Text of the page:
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Oct. 27, 2021

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Clark Asks: Golden Gate Bridge replica in Ridgefield spans interests

Variety of curiosity-seekers drawn to bridge man built on Ridgefield property

By , Columbian Breaking News Reporter
Published:
3 Photos
Denny Heasley catches his breath while walking down to the Golden Gate Bridge replica at his home in Ridgefield. The bridge is 110 feet long and 17 feet high. In the decade since the bridge went up, the Heasleys have received a number of visitors.
Denny Heasley catches his breath while walking down to the Golden Gate Bridge replica at his home in Ridgefield. The bridge is 110 feet long and 17 feet high. In the decade since the bridge went up, the Heasleys have received a number of visitors. Nathan Howard/The Columbian Photo Gallery

RIDGEFIELD — For more than a decade, passers-by in Ridgefield have enjoyed the sight of a small, orange bridge. It’s not just any bridge, though.

Located on the corner of Northeast 209th Street and 10th Avenue, the 110-foot-long and 17-foot-high structure is a replica of San Francisco’s famed Golden Gate Bridge — looming over a large pond on the property of Denny and Delrae Heasley.

“I painted it this summer. It was looking faded,” he said.

“Faded and worn out, like us,” Delrae Heasley chimed in from the kitchen.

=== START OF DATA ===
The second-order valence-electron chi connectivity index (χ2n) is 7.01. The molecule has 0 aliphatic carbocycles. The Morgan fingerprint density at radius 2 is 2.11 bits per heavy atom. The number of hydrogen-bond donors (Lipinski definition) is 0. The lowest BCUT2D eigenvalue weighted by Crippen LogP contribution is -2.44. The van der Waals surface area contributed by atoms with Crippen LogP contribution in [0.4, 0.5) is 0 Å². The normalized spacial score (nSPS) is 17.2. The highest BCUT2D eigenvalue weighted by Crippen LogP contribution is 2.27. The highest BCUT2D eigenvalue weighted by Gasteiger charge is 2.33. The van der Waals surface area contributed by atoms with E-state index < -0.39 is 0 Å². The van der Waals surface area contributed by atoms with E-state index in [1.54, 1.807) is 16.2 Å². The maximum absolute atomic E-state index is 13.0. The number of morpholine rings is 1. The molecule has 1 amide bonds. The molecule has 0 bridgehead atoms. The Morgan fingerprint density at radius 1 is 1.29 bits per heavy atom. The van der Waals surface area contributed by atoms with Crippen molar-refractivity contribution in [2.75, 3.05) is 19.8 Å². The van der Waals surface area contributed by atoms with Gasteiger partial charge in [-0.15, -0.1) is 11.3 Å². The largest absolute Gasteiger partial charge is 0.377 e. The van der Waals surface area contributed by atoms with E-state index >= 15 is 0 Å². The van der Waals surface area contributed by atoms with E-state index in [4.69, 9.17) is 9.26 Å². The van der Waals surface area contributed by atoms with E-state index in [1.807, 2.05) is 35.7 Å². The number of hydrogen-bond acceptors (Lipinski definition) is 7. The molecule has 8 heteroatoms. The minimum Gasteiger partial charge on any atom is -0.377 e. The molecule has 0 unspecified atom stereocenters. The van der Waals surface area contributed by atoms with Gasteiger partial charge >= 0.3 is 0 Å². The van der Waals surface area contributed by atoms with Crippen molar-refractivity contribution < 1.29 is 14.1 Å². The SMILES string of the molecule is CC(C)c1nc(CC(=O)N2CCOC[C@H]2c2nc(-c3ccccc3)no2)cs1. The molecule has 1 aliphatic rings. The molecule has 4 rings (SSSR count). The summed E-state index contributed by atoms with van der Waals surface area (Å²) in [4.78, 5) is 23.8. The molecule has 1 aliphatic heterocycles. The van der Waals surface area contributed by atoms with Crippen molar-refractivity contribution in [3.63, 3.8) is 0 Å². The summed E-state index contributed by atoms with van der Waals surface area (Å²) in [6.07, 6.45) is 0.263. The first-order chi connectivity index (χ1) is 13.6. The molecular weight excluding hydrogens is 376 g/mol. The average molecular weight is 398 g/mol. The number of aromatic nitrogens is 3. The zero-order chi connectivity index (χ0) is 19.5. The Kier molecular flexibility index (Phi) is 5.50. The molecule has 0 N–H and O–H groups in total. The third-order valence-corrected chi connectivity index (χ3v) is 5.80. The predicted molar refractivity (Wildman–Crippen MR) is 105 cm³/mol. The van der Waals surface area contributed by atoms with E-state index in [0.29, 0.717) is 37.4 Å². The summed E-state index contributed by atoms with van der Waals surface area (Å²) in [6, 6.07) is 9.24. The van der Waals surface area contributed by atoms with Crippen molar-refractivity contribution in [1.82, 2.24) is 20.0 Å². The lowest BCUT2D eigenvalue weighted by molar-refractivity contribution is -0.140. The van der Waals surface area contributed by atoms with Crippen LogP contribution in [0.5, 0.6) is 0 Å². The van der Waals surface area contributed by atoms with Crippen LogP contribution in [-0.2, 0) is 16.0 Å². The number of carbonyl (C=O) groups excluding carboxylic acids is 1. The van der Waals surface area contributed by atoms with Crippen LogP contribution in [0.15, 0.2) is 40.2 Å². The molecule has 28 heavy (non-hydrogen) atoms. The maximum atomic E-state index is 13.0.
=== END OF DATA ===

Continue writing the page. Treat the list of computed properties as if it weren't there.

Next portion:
The bridge caught the attention of Doug Shannon, who asked about it at The Columbian’s Clark Asks site.

The Heasleys moved to their home about 15 years ago. That’s when Denny Heasley decided to build the bridge, which hadn’t crossed his mind before moving onto the property. After his Harley-Davidson motorcycle was stolen, he said he cashed a $22,000 insurance check and started buying steel from an acquaintance for a “good price.”

“I got to thinkin’ what I could do with it,” Heasley said. “Because of the pond, there’s no direct way to walk out to the road.”

He chose to copy the Golden Gate Bridge because “it’s neat,” he said. Also, the design of the bridge seemed easier to duplicate than others.

A Columbian reporter first wrote about the replica bridge in March 2006. At that time, Heasley had nearly completed his project. He expected to be done by the spring. About a dozen people were helping him to finish the task.

As Heasley pondered the history of his handmade, local landmark while sitting in a living room recliner, his wife busied herself in the kitchen, dressed from head to toe in green and red Christmas attire. Their tiny Yorkshire terrier, Gia, yipped from her bed under the coffee table.

Outside, the bright orange of the bridge was starkly juxtaposed against a dreary December sky.

No one stopped by to gawk at the bridge. The Heasleys said the number of visitors tends to drop during the winter months.

But before the bridge was even completed, people were knocking on the Heasleys’ door asking to walk across it — taking photos on and of it. One couple asked to get married on the bridge, though the Heasleys don’t recall if that actually happened.

In the decade since it went up, there have been a number of oddities among the visits. Bicyclists often meet up to eat lunch on the bridge. An engineer stopped by the property, wanting to know how Heasley built it. A traveler from Sweden made the trip out to Ridgefield at the suggestion of another Swede who’d done the same.

The people who stop to look at the bridge are mainly curious, Heasley said.

“The first year, it drove us crazy,” Delrae Heasley said. “People were here constantly.”

The bridge has not changed all that much since 2006. Denny Heasley has replaced bits and pieces here and there. He gave it a fresh coat of paint over the summer. He said he’s always working on it when possible.

“It still ain’t done,” he said.

Columbian Breaking News Reporter
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